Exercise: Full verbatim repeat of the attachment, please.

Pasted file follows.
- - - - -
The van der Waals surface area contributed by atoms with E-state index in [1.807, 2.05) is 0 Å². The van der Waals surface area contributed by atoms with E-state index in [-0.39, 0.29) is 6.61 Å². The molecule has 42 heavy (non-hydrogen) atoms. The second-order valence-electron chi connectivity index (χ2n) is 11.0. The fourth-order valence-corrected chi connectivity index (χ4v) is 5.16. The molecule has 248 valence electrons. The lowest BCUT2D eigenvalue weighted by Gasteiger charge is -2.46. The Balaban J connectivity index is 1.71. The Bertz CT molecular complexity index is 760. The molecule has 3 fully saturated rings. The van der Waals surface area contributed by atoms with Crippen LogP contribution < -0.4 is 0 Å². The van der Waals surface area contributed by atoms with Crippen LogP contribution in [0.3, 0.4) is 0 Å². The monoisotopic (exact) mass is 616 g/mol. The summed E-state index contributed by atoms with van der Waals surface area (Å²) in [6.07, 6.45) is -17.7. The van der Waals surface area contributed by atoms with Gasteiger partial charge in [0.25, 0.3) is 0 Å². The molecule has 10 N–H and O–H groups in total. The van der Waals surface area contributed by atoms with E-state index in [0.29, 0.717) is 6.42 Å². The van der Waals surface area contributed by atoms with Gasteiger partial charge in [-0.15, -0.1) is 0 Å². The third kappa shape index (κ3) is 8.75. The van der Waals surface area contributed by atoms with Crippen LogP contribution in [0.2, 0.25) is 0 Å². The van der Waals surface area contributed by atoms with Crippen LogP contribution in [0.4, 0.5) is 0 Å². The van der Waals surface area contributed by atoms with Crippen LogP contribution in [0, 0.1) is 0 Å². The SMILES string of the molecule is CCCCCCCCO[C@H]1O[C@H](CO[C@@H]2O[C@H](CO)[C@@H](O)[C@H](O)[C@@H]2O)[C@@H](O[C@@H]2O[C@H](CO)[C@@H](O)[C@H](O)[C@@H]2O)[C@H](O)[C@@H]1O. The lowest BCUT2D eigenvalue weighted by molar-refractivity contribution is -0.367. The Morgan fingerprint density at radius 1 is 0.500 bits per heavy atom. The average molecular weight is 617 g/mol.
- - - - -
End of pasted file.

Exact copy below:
The van der Waals surface area contributed by atoms with E-state index in [1.807, 2.05) is 0 Å². The van der Waals surface area contributed by atoms with E-state index in [-0.39, 0.29) is 6.61 Å². The molecule has 42 heavy (non-hydrogen) atoms. The second-order valence-electron chi connectivity index (χ2n) is 11.0. The fourth-order valence-corrected chi connectivity index (χ4v) is 5.16. The molecule has 248 valence electrons. The lowest BCUT2D eigenvalue weighted by Gasteiger charge is -2.46. The Balaban J connectivity index is 1.71. The Bertz CT molecular complexity index is 760. The molecule has 3 fully saturated rings. The van der Waals surface area contributed by atoms with Crippen LogP contribution < -0.4 is 0 Å². The van der Waals surface area contributed by atoms with Crippen LogP contribution in [0.3, 0.4) is 0 Å². The monoisotopic (exact) mass is 616 g/mol. The summed E-state index contributed by atoms with van der Waals surface area (Å²) in [6.07, 6.45) is -17.7. The van der Waals surface area contributed by atoms with Gasteiger partial charge in [0.25, 0.3) is 0 Å². The molecule has 10 N–H and O–H groups in total. The van der Waals surface area contributed by atoms with E-state index in [0.29, 0.717) is 6.42 Å². The van der Waals surface area contributed by atoms with Gasteiger partial charge in [-0.15, -0.1) is 0 Å². The third kappa shape index (κ3) is 8.75. The van der Waals surface area contributed by atoms with Crippen LogP contribution in [0.2, 0.25) is 0 Å². The van der Waals surface area contributed by atoms with Crippen LogP contribution in [0.4, 0.5) is 0 Å². The van der Waals surface area contributed by atoms with Crippen LogP contribution in [0, 0.1) is 0 Å². The SMILES string of the molecule is CCCCCCCCO[C@H]1O[C@H](CO[C@@H]2O[C@H](CO)[C@@H](O)[C@H](O)[C@@H]2O)[C@@H](O[C@@H]2O[C@H](CO)[C@@H](O)[C@H](O)[C@@H]2O)[C@H](O)[C@@H]1O. The lowest BCUT2D eigenvalue weighted by molar-refractivity contribution is -0.367. The Morgan fingerprint density at radius 1 is 0.500 bits per heavy atom. The average molecular weight is 617 g/mol.